Archive for May, 2011

Donkey Steps & Gibson’s Square – a revised sketch and more information

May 27, 2011

I’d like to thank Clive Barnby for his comments regarding the last posting about the Donkey Steps. I found them very helpful in jogging my memory. It needs jogging these days! He says:

“A neat sketch, David. In “my day” there was a butcher’s to the right of the steps as you looked up. Whether it was immediately to the right, I’m not sure. Think there may have been a house on the left.”

I’d forgotten the butcher’s shop when I was drawing my rough pencil sketch, but Clive is absolutely correct. There was a butcher’s shop just a little way down from the steps. It wasn’t immediately to the right of the steps. There was some sort of large structure in that place and, after thinking about it, it must have been some part of a boundary wall around the Gibson’s Square houses. I’ve printed below a rough watercolour sketch showing my revised thoughts. The butcher’s shop must have been built below the foundations of the Gibson’s Square houses. This suggests that it might have been just one storey but I cannot be certain about this; it might have had living accommodation above it.

This is my revised rough watercolour sketch of the area, again drawn from memory
of over 70 years ago.  I’ve put the little figure in the red coat to give some scale to the picture.
He is looking over the wall and down into the basement of the house.

When speaking to my friend, Eric Smith, about the Gibson’s Square houses we both thought that there were probably three of them, although there could have been six semi-detached houses as the structures were very large, probably much larger than those drawn in my sketch. The anonymous building to the left of the steps I simply cannot remember in any detail but Eric Smith says that he remembers that it was a house and that he recalls seeing a man in a wheelchair who used to sit outside it.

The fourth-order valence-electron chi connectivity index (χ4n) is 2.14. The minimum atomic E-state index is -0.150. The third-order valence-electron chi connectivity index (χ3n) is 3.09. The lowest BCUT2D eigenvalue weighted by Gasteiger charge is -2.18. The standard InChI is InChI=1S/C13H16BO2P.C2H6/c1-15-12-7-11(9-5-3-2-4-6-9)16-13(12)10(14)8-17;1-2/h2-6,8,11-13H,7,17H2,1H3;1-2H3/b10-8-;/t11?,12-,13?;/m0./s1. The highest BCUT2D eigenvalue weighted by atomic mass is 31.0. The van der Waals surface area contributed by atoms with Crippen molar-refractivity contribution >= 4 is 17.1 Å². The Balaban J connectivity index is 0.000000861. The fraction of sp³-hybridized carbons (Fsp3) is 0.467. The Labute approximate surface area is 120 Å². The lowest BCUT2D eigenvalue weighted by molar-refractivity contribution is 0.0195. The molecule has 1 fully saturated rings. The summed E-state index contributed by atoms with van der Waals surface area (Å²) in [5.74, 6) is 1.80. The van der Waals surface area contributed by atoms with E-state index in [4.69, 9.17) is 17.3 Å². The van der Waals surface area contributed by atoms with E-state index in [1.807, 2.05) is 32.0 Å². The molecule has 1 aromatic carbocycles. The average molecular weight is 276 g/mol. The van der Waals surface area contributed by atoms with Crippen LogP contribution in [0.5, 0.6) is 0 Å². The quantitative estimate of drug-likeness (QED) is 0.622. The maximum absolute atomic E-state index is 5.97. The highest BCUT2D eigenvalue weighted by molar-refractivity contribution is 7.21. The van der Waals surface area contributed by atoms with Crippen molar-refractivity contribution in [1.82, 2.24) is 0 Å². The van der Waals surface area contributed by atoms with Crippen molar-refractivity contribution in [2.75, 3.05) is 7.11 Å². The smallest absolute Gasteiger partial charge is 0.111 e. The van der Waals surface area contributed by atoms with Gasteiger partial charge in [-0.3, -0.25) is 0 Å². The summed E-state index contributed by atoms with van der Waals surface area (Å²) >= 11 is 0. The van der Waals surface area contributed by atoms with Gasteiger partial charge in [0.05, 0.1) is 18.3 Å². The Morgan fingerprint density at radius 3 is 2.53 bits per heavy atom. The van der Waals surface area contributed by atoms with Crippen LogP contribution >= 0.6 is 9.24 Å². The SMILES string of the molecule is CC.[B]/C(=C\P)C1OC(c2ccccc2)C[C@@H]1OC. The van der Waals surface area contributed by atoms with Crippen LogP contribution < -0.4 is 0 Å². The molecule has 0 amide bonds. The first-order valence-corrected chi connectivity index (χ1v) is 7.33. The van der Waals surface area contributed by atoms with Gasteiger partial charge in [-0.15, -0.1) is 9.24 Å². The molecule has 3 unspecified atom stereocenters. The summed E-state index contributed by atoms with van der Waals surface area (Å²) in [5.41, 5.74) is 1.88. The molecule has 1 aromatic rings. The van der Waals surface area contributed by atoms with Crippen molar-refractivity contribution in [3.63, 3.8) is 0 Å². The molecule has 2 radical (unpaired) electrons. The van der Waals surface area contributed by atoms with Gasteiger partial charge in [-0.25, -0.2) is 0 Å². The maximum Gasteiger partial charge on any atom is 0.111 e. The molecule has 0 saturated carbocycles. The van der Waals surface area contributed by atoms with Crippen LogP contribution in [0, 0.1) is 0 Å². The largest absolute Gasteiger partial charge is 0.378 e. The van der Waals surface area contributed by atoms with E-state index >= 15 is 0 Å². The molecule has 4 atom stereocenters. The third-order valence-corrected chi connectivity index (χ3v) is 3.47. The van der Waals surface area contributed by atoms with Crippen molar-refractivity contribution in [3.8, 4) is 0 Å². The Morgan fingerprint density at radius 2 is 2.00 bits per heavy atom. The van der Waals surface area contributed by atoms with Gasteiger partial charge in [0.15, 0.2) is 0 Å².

In my sketch I have placed the butcher’s shop next down to the large wall but it might have been a little further down the hill. As I passed it four times every school day I vividly recall looking into the window of the shop and seeing joints of meat and large trays of tripe. I would have been quite small at the time but I remember that the shop window was quite low and I think the building was constructed on a step area which I’ve tried to show,

Lower down were several small cottages also built on their own “steps” and a little way back off the pavement. One of them belonged to Watkins the tinsmith who featured in an earlier posting.

Clive further says:

 “The house at the top had disappeared; there was little evidence of houses there but my memories are from the 50s.  Remember a hedge running along the top to the right as you walked up, think some of the land the other side of it was used for the growing of vegetables during WWII.”

This comment really jogged my memory and I now recall the area at the top of the steps where the path flattened out. This was opposite the ruined buildings bordering Broadway. On the right there was a wire fence bordering some allotments. There might well have been a hedge inside the fence.These were used before the war so we can be certain that they would have been used during the war when we were all urged to “Dig for Victory”.

Clive’s final comment is this: